Earlier in this post, we stated that the number of ESIs funded each year has been increasing over the past few years, especially the number of ESIs receiving R35 awards. Figure 5 extends the data to include experienced investigators. Together, these data show the trends in all NIGMS R01 and MIRA R35 grants since FY 2015, illustrating the growth in the MIRA program since it began in FY 2016. The representation of MIRA R35 grants relative to R01 awards has steadily increased each year, and in FY 2020 MIRA represented 33% of all funded R01 and R35 projects, an increase from just 7% in the first year of the program. This trend seems to indicate that investigators are increasingly applying to and being funded by MIRA.
NIGMS Trends in R01 / MIRA R35 Awards
Figure 5. Number of NIGMS Competing R01 and MIRA R35 Awards, FY 2015-2020. The number of R01 awards is represented by the blue-striped bars (left axis), while the number of MIRA R35 awards is represented by the orange bars (left axis). NIGMS awarded 2,788 R01 awards and 1,363 MIRA R35 awards in FY 2020. The black dotted line (right axis) represents the share of MIRA R35 awards relative to the overall number of R01 and MIRA R35 awards. The number of MIRA R35 awards has steadily increased each fiscal year. Distinct projects refer to funded core projects (e.g., R01GM999999) in a given fiscal year. Supplements are excluded.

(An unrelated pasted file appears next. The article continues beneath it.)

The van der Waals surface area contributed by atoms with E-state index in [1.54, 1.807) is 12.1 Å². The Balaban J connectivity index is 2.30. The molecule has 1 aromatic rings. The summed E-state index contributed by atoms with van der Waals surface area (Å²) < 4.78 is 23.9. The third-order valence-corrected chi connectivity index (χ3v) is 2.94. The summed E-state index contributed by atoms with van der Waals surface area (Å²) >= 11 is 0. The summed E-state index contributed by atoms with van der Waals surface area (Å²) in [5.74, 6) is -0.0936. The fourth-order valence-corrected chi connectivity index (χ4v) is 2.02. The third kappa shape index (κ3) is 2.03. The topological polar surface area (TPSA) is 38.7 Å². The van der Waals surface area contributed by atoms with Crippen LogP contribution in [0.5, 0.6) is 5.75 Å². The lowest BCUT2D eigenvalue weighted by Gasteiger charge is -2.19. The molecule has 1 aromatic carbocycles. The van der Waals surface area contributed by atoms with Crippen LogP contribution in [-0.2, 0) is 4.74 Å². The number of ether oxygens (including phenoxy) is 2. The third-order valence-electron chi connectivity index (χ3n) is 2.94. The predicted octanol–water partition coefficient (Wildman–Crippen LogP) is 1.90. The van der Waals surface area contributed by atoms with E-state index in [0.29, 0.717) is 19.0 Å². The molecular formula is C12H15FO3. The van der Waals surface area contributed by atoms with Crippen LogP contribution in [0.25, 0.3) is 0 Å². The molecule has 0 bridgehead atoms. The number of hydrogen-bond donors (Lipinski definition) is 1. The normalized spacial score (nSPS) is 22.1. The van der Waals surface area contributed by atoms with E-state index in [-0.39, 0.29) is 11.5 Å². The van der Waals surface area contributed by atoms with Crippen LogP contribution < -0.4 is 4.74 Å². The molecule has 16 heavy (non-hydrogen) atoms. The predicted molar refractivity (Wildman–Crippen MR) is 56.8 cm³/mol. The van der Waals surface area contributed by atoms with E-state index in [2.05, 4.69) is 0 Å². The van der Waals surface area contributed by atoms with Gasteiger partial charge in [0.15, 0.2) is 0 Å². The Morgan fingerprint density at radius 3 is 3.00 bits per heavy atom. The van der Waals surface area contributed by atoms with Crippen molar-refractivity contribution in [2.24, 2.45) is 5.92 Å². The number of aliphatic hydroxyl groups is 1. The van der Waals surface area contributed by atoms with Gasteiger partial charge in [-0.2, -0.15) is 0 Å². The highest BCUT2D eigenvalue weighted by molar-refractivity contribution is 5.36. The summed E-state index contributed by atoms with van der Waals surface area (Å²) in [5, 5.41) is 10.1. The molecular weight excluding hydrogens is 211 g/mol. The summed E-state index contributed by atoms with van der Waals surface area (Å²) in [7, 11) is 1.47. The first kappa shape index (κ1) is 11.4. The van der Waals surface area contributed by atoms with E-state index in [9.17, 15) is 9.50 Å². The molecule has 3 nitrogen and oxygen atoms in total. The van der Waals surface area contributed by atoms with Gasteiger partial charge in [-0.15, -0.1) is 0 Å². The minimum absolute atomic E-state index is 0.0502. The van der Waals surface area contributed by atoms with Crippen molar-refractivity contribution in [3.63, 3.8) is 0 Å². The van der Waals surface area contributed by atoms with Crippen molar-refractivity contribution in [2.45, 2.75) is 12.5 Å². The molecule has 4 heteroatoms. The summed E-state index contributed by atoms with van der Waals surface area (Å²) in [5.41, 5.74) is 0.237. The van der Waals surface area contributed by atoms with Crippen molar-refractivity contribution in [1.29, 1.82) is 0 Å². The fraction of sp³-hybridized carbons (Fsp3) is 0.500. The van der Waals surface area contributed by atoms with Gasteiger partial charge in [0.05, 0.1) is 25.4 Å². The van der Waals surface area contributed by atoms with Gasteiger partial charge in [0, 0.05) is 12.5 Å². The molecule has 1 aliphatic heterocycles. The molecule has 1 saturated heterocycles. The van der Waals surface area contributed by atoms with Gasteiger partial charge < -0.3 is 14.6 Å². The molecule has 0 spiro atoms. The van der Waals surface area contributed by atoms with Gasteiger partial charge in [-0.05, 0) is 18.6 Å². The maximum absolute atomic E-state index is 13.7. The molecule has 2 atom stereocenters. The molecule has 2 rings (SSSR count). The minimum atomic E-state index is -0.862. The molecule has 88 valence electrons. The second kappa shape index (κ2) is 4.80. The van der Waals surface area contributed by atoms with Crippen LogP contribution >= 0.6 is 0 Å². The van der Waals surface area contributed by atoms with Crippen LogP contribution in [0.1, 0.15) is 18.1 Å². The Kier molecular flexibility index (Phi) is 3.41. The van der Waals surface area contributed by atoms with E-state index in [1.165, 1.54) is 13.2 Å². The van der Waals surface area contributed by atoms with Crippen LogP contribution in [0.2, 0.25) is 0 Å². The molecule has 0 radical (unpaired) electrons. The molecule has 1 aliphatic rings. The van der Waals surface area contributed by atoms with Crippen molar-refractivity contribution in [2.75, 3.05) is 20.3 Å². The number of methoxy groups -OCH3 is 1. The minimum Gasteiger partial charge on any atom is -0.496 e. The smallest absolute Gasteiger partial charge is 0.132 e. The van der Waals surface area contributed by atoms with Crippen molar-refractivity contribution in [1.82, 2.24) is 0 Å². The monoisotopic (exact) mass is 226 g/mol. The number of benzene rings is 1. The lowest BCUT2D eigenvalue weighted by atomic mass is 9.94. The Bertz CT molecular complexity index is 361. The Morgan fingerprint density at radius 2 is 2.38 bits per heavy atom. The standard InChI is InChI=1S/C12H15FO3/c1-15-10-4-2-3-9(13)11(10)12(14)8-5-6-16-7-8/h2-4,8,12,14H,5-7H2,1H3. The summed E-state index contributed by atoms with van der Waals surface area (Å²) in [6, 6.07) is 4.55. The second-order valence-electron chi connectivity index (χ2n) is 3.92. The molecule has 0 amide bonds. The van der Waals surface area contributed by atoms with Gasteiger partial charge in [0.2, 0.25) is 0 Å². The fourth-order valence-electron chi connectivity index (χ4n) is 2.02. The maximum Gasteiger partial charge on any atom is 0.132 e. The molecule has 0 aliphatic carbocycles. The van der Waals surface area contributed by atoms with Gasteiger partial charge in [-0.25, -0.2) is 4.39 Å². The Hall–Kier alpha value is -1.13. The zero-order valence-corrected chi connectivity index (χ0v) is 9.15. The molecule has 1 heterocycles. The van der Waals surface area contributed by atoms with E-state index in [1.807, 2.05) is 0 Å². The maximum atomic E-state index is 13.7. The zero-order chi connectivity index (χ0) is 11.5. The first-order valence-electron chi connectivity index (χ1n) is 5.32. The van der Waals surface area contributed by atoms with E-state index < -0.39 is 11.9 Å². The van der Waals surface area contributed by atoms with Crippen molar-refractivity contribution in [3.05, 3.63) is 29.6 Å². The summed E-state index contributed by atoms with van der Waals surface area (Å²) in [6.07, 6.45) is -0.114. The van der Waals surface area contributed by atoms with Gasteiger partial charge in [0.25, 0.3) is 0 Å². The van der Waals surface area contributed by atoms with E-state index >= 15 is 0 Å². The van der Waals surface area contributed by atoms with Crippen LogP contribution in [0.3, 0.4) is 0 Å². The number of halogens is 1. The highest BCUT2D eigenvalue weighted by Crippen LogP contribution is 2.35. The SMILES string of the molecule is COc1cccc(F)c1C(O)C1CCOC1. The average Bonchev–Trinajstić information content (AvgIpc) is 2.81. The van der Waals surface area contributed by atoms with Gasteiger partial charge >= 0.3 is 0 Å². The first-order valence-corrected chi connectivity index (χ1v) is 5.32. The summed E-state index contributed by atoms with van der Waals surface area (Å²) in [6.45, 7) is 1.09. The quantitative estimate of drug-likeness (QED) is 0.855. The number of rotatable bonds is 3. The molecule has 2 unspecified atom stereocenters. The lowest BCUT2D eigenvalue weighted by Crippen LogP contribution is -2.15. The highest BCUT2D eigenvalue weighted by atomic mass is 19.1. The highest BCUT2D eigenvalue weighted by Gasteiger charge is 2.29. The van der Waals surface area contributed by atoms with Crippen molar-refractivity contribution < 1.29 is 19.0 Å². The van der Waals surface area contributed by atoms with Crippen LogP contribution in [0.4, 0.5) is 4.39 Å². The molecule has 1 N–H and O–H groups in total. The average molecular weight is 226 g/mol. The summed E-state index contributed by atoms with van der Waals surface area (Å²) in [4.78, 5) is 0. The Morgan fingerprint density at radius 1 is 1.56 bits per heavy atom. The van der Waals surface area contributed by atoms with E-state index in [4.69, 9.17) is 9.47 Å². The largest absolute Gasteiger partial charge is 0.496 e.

As the percentage of the RPG portfolio made up by MIRA grows, we’ll continue to carefully monitor shifts in application and award patterns and communicate findings through annual funding trends and other Feedback Loop posts.
2 Replies to “Application and Funding Trends in Fiscal Year 2020”
Do you have data on Funding Trends for 2021. Interested in funding of RO-1 applications by Early Investigators according to percentile score. If not for 2021, then do you have that data for 2020?
We typically release our annual funding trends post for the previous year in late March. Regarding your question about Early Stage Investigators (ESIs), we have noticed that most ESIs are now submitting R35 applications through our Maximizing Investigator Research Award program instead of R01s. We’ve provided funding curves by impact score for these applications, and plan to provide an update to this information soon.